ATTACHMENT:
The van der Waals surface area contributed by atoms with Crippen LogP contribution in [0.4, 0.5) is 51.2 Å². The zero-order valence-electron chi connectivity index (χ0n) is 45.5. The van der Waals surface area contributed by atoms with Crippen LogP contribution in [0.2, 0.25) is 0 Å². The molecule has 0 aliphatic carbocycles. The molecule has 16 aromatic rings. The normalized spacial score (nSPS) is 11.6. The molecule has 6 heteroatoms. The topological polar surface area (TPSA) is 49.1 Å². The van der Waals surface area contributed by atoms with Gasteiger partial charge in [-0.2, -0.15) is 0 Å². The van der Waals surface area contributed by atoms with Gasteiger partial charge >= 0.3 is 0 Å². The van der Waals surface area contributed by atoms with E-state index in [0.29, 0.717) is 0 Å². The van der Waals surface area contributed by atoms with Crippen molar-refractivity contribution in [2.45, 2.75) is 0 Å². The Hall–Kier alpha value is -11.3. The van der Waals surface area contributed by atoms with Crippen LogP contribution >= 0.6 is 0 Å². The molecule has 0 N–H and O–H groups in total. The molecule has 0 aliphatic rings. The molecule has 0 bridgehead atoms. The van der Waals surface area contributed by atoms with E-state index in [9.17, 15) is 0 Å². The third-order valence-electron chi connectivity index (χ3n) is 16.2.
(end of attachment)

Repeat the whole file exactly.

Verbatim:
The van der Waals surface area contributed by atoms with Crippen LogP contribution in [0.4, 0.5) is 51.2 Å². The zero-order valence-electron chi connectivity index (χ0n) is 45.5. The van der Waals surface area contributed by atoms with Crippen LogP contribution in [0.2, 0.25) is 0 Å². The molecule has 0 aliphatic carbocycles. The molecule has 16 aromatic rings. The normalized spacial score (nSPS) is 11.6. The molecule has 6 heteroatoms. The topological polar surface area (TPSA) is 49.1 Å². The van der Waals surface area contributed by atoms with Gasteiger partial charge in [-0.2, -0.15) is 0 Å². The van der Waals surface area contributed by atoms with Gasteiger partial charge >= 0.3 is 0 Å². The van der Waals surface area contributed by atoms with E-state index in [0.29, 0.717) is 0 Å². The van der Waals surface area contributed by atoms with Crippen molar-refractivity contribution in [2.45, 2.75) is 0 Å². The Hall–Kier alpha value is -11.3. The van der Waals surface area contributed by atoms with Crippen LogP contribution >= 0.6 is 0 Å². The molecule has 0 N–H and O–H groups in total. The molecule has 0 aliphatic rings. The molecule has 0 bridgehead atoms. The van der Waals surface area contributed by atoms with E-state index in [9.17, 15) is 0 Å². The third-order valence-electron chi connectivity index (χ3n) is 16.2.